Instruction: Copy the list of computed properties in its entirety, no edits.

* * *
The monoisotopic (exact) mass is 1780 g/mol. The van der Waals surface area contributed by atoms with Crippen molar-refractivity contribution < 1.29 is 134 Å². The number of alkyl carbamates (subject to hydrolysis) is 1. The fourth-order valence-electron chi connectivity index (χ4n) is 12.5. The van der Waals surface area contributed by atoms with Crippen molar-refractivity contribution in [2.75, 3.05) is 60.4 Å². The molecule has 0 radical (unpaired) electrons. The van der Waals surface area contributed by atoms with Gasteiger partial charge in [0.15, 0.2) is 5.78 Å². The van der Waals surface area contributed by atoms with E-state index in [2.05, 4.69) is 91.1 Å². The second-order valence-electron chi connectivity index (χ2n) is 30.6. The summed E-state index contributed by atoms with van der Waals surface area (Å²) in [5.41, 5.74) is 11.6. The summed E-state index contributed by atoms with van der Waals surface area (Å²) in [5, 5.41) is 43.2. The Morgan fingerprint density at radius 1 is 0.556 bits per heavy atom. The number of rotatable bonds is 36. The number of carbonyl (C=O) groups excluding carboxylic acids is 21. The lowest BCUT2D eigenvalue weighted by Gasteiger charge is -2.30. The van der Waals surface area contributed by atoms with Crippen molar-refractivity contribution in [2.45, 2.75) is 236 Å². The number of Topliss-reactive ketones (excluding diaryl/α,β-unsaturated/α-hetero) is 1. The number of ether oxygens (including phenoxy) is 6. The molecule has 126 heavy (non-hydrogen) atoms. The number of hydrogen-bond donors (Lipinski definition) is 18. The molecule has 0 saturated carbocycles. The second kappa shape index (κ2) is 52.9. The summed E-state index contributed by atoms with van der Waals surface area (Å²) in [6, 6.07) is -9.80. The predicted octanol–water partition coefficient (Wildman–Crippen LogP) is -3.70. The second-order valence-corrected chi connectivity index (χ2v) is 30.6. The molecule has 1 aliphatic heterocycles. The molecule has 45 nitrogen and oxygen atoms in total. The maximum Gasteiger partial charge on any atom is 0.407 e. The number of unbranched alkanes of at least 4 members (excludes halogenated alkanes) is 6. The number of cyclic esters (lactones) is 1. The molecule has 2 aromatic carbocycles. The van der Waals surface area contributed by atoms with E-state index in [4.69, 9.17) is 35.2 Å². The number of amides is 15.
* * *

The monoisotopic (exact) mass is 1780 g/mol. The van der Waals surface area contributed by atoms with Crippen molar-refractivity contribution < 1.29 is 134 Å². The number of alkyl carbamates (subject to hydrolysis) is 1. The fourth-order valence-electron chi connectivity index (χ4n) is 12.5. The van der Waals surface area contributed by atoms with Crippen molar-refractivity contribution in [2.75, 3.05) is 60.4 Å². The molecule has 0 radical (unpaired) electrons. The van der Waals surface area contributed by atoms with Gasteiger partial charge in [0.15, 0.2) is 5.78 Å². The van der Waals surface area contributed by atoms with E-state index in [2.05, 4.69) is 91.1 Å². The second-order valence-electron chi connectivity index (χ2n) is 30.6. The summed E-state index contributed by atoms with van der Waals surface area (Å²) in [5.41, 5.74) is 11.6. The summed E-state index contributed by atoms with van der Waals surface area (Å²) in [5, 5.41) is 43.2. The Morgan fingerprint density at radius 1 is 0.556 bits per heavy atom. The number of rotatable bonds is 36. The number of carbonyl (C=O) groups excluding carboxylic acids is 21. The lowest BCUT2D eigenvalue weighted by Gasteiger charge is -2.30. The van der Waals surface area contributed by atoms with Crippen molar-refractivity contribution in [2.45, 2.75) is 236 Å². The number of Topliss-reactive ketones (excluding diaryl/α,β-unsaturated/α-hetero) is 1. The number of ether oxygens (including phenoxy) is 6. The molecule has 126 heavy (non-hydrogen) atoms. The number of hydrogen-bond donors (Lipinski definition) is 18. The molecule has 0 saturated carbocycles. The second kappa shape index (κ2) is 52.9. The summed E-state index contributed by atoms with van der Waals surface area (Å²) in [6, 6.07) is -9.80. The predicted octanol–water partition coefficient (Wildman–Crippen LogP) is -3.70. The second-order valence-corrected chi connectivity index (χ2v) is 30.6. The molecule has 1 aliphatic heterocycles. The molecule has 45 nitrogen and oxygen atoms in total. The maximum Gasteiger partial charge on any atom is 0.407 e. The number of unbranched alkanes of at least 4 members (excludes halogenated alkanes) is 6. The number of cyclic esters (lactones) is 1. The molecule has 2 aromatic carbocycles. The van der Waals surface area contributed by atoms with E-state index in [4.69, 9.17) is 35.2 Å². The number of amides is 15.